No-brainer: Mr. Otter claims that if you forget that it’s supposed to be somehow related to the EXTREMELY FAMOUS AND WELL BELOVED NOVEL Moby Dick, it’s actually a pretty good movie. I will let him say so without contradiction, since it’s just not worth the argument…

And by the way, this one is so obscure that I had to ask a friend to find a graphic for it, even IMDB didn’t have the poster. Thank you, Railroad David, for “enriching our lives” with this dog, and a hat tip to GATADD for providing the picture.

*The Hays Code was instituted in 1930, but had no teeth til 1934, when it fell on moviemakers like a ton of bricks. Here’s the text, and here’s Wikipedia’s article about the history of it.


Mr. Toad’s Wild Ride

October 26, 2012

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From the book The Wind in the Willows by Kenneth Grahame

The Weasels have an evil plan to destroy the meadow and the river and it’s up to Toad, Ratty and Mole to stop them!

Follow this recipe:

  1. For the script, take a classic of children’s literature that has been done one too many times (it helps if it’s a book that few people have actually read)
  2. Remove the boring parts and the long windy descriptions, rewrite where needed.
  3. Next, pick several ripe actors known for their characterizations, such as Eric Idle, Terry Jones, Steven Coogan and Nicol Williamson
  4. Prepare these actors with ears, tails and a bit of makeup, but not too much costuming…let their natural colors and flavors predominate in the mixture.
  5. Fold in some small but hilarious roles for John Cleese, Stephen Fry, and Michael Palin.
  6. Mix actors generously into script, allowing their talents to mingle freely.
  7. Season with explosions, witty song and dance numbers, scary bad guys, and a happy ending.
  8. Serve often.

We have to thank Railroad David for this gem, and have been waiting for it to come out on DVD for YEARS. Reading The Wind in the Willows as an adult, I liked it but not nearly as much as those who were indoctrinated earlier in their lives seem to…although, come to think of it, I don’t know ANYONE who talks about loving this book the way people talk about To Kill A Mockingbird or Little Women or (my fav) A Little Princess or (Mr. Otter’s) The Secret Garden. Maybe you have to be English…anyway. It’s a cute story, fun to read, but nothing to get passionate over, really.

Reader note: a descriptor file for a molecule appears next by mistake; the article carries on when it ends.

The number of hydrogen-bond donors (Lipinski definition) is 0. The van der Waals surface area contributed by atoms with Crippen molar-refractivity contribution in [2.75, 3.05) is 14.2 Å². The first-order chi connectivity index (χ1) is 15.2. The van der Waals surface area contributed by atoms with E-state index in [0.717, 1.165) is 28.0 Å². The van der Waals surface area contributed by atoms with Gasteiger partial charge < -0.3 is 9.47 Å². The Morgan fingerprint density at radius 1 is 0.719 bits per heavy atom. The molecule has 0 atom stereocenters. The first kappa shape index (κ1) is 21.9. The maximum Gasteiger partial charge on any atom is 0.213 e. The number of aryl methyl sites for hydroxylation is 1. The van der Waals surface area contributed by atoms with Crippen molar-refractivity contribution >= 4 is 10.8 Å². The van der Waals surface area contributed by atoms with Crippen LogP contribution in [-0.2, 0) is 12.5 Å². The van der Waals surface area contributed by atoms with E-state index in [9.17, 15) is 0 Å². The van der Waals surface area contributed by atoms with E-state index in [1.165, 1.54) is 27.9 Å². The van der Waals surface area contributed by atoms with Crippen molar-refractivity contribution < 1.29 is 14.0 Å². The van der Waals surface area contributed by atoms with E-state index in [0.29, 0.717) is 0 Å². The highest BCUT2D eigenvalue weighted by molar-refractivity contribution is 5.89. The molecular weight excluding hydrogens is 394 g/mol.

But this movie. What a joy. Lovely characters, amusing songs, a good plot, just a whole lot of fun to watch. Especially if you have kids of any age around, don’t wait another minute, run right out and get this one.

It’s delicious.


Mrs. Henderson Presents

October 26, 2012

The Internet Movie Database       Movie Reviews

A widow in 1930s London decides to buy and run a musical theatre.

This review contains plot spoilers, and the movie wasn’t good enough to write a second one, so you have been warned.

We really really wanted to like this movie. We heard pretty good things about it, the story behind it was interesting, and Bob Hoskins (an Otter Family Favorite Actor), Judy Dench and Christopher Guest are in it.

We really, really wanted to like it.

But we couldn’t.

The story is about this widow who buys a theatre, starts a successful 24 hour musical theatre, then adds live nudity on stage (approved only if the girls do not move, so they stand in tableaux while musical numbers happen on the stage in front of and around them).

Sounds good, especially when WWII starts and London is bombed and things get dangerous and difficult….you’d think it’d be a great movie.

Well, it should have been…but it wasn’t. The story was good, but most of the actors are wooden. Bob Hoskins was wonderful, and a joy to watch. Judy Dench played a difficult and aggravating woman, and played her well, but you couldn’t like her or cheer for her…and the rest of the actors, the chorus girls, the dancers…they had no spirit, no oomph…they all just got on the stage and did their stuff, but none of them seemed to have any energy.

(SPOILER) And the lovely rising star lead singer who doesn’t want to date the boys, is trapped into it by Dench, gets pregnant and gets dumped, THEN is killed by a bomb, oh give me a break. Far from caring about her or being sad, we were just rolling our eyes at the whole thing.

Sure, there were some funny scenes. And there were some good bits of dialogue. Of course Christopher Guest was wonderful, he always is. But the parts did not make a complete and interesting whole.

This one is a renter, don’t pay to see it in the theatres. And you know, if it slips off the bottom of your rental list…you haven’t really missed much.


Mr. Smith Goes to Washington

October 26, 2012

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Jefferson Smith, Average American, is appointed a senator and falls into the plots of evil men…

Wow. Just in terms of casting alone this one is a lulu. Not only Jimmy Stewart and serious honey Jean Arthur, but another serious honey, Claude Rains as the bad guy (very suave, too); Thomas Mitchell, an Otter Family Fav Actor, and a bunch more people from It’s A Wonderful Life as well. Whew! Almost overkill.

Well, another Capra “hurrah for the common man” sort of thing…not at all what I expected, but good. Jimmy was good with the kids, and it was fun to watch. Jean Arthur sure stole the show, though, I have to say…what a pip.

WARNING: seeing a movie about the good old days when we had an actual democracy may cause some people (like Mr. Otter) to become overly morose. Don’t watch it if you’ve been reading the newspapers lately…